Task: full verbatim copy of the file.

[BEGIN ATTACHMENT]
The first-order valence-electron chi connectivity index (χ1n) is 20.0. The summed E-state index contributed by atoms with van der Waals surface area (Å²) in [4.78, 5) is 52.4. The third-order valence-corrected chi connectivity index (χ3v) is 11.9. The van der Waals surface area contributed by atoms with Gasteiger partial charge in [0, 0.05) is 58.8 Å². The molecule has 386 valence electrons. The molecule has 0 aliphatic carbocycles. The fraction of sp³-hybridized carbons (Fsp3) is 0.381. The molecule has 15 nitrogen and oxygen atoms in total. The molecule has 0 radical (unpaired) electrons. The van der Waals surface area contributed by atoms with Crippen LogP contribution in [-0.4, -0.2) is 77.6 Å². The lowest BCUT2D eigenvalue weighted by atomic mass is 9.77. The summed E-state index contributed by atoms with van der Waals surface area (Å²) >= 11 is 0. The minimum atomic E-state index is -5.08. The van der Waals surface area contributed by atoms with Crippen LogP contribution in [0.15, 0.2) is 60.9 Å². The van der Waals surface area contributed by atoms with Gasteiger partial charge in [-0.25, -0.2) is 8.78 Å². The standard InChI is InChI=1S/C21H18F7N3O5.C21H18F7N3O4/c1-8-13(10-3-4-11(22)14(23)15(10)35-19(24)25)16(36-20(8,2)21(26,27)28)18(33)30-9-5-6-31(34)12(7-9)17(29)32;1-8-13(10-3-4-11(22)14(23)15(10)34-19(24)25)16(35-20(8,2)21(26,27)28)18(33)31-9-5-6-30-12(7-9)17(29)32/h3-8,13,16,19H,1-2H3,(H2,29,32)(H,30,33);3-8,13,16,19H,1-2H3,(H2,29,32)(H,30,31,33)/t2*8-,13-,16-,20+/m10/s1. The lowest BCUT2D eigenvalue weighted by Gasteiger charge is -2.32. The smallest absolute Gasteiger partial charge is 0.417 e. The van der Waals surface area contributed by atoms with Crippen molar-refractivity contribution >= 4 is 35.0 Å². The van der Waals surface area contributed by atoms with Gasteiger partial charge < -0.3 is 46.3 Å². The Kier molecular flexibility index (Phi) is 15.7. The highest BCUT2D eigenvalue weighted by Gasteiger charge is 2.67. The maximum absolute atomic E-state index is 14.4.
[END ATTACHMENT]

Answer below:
The first-order valence-electron chi connectivity index (χ1n) is 20.0. The summed E-state index contributed by atoms with van der Waals surface area (Å²) in [4.78, 5) is 52.4. The third-order valence-corrected chi connectivity index (χ3v) is 11.9. The van der Waals surface area contributed by atoms with Gasteiger partial charge in [0, 0.05) is 58.8 Å². The molecule has 386 valence electrons. The molecule has 0 aliphatic carbocycles. The fraction of sp³-hybridized carbons (Fsp3) is 0.381. The molecule has 15 nitrogen and oxygen atoms in total. The molecule has 0 radical (unpaired) electrons. The van der Waals surface area contributed by atoms with Crippen LogP contribution in [-0.4, -0.2) is 77.6 Å². The lowest BCUT2D eigenvalue weighted by atomic mass is 9.77. The summed E-state index contributed by atoms with van der Waals surface area (Å²) >= 11 is 0. The minimum atomic E-state index is -5.08. The van der Waals surface area contributed by atoms with Crippen LogP contribution in [0.15, 0.2) is 60.9 Å². The van der Waals surface area contributed by atoms with Gasteiger partial charge in [-0.25, -0.2) is 8.78 Å². The standard InChI is InChI=1S/C21H18F7N3O5.C21H18F7N3O4/c1-8-13(10-3-4-11(22)14(23)15(10)35-19(24)25)16(36-20(8,2)21(26,27)28)18(33)30-9-5-6-31(34)12(7-9)17(29)32;1-8-13(10-3-4-11(22)14(23)15(10)34-19(24)25)16(35-20(8,2)21(26,27)28)18(33)31-9-5-6-30-12(7-9)17(29)32/h3-8,13,16,19H,1-2H3,(H2,29,32)(H,30,33);3-8,13,16,19H,1-2H3,(H2,29,32)(H,30,31,33)/t2*8-,13-,16-,20+/m10/s1. The lowest BCUT2D eigenvalue weighted by Gasteiger charge is -2.32. The smallest absolute Gasteiger partial charge is 0.417 e. The van der Waals surface area contributed by atoms with Crippen molar-refractivity contribution >= 4 is 35.0 Å². The van der Waals surface area contributed by atoms with Gasteiger partial charge < -0.3 is 46.3 Å². The Kier molecular flexibility index (Phi) is 15.7. The highest BCUT2D eigenvalue weighted by Gasteiger charge is 2.67. The maximum absolute atomic E-state index is 14.4.